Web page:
Michigan police departments concerned about possible impact of recreational marijuana

Voters to decide on recreational marijuana proposal in November


DETROIT – Are Michigan residents ready to approve recreational marijuana? They'll be asked to vote on the issue in November.

Polling suggests recreational marijuana is likely to pass, but multiple police departments in Metro Detroit are sharing data from Colorado that they want voters to examine.

Some communities, such as Monroe, are coming out and urging residents to vote against recreational marijuana, while others are holding town halls to talk it over.

There hasn't been a funded campaign for or against medical marijuana, but that could change as November draws near.

View special section: Marijuana in Michigan

Political experts look at ballot proposal numbers at this time to see whether they're polling at 60 percent. Recreational marijuana isn't quite at 60 percent, but it's close.

The Michigan Association of Police Chiefs sent out data from Colorado law enforcement to police departments across the state. They wanted all police chiefs to see the numbers, and they encouraged sharing it in their communities.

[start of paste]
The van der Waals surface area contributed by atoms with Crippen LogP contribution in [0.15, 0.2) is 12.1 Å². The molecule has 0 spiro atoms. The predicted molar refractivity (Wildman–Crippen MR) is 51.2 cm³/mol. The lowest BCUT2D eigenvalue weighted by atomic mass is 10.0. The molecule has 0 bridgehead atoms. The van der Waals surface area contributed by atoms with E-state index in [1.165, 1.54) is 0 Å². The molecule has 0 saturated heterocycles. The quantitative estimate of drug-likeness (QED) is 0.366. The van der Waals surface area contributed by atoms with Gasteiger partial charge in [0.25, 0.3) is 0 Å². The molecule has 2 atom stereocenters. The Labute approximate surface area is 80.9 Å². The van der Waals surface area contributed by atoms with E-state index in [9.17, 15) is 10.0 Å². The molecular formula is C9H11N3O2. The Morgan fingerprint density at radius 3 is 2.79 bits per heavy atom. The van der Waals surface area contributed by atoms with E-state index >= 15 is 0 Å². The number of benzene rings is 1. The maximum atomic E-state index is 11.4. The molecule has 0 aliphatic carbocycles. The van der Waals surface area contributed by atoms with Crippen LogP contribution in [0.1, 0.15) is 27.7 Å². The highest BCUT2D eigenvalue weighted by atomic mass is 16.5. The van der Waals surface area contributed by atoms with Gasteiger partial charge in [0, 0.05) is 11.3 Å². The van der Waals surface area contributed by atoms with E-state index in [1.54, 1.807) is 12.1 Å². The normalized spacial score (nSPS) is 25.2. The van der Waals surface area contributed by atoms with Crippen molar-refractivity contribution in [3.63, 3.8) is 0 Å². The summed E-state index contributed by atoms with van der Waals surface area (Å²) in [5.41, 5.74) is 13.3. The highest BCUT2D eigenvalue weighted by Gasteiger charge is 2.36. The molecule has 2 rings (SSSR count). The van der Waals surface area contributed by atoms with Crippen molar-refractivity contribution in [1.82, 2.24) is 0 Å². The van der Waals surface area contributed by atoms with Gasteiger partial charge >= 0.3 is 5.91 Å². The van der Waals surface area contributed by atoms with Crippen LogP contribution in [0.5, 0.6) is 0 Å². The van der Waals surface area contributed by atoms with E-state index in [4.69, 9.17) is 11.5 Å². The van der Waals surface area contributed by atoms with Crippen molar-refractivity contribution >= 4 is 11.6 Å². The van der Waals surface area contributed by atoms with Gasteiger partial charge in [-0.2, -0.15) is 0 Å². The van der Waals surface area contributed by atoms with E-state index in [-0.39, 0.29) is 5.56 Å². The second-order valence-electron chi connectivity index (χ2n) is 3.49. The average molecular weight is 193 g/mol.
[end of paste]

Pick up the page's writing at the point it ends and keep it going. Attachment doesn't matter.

Shelby Township police put the entire report up on social media.

"Our job is to follow the law," Shelby Township police Chief Robert Shelide said. "We’re going to, regardless of what the law is. It’s what police do and what we will do in Shelby Township. But obviously, some of the things I’m very concerned about."

Shelide said the violent crime stats, accidents and youth usage in the 176-page report raised his eyebrows. The Rocky Mountain High Intensity Drug Trafficking Task Force said all three have increased since recreational marijuana was legalized in Colorado.

The group isn't neutral. It's part of a federal program aimed at combating drug trafficking, which has pro-marijuana groups calling foul on its findings and questioning its data usage.

If recreational marijuana passes, police officers said they will have new challenges to face.

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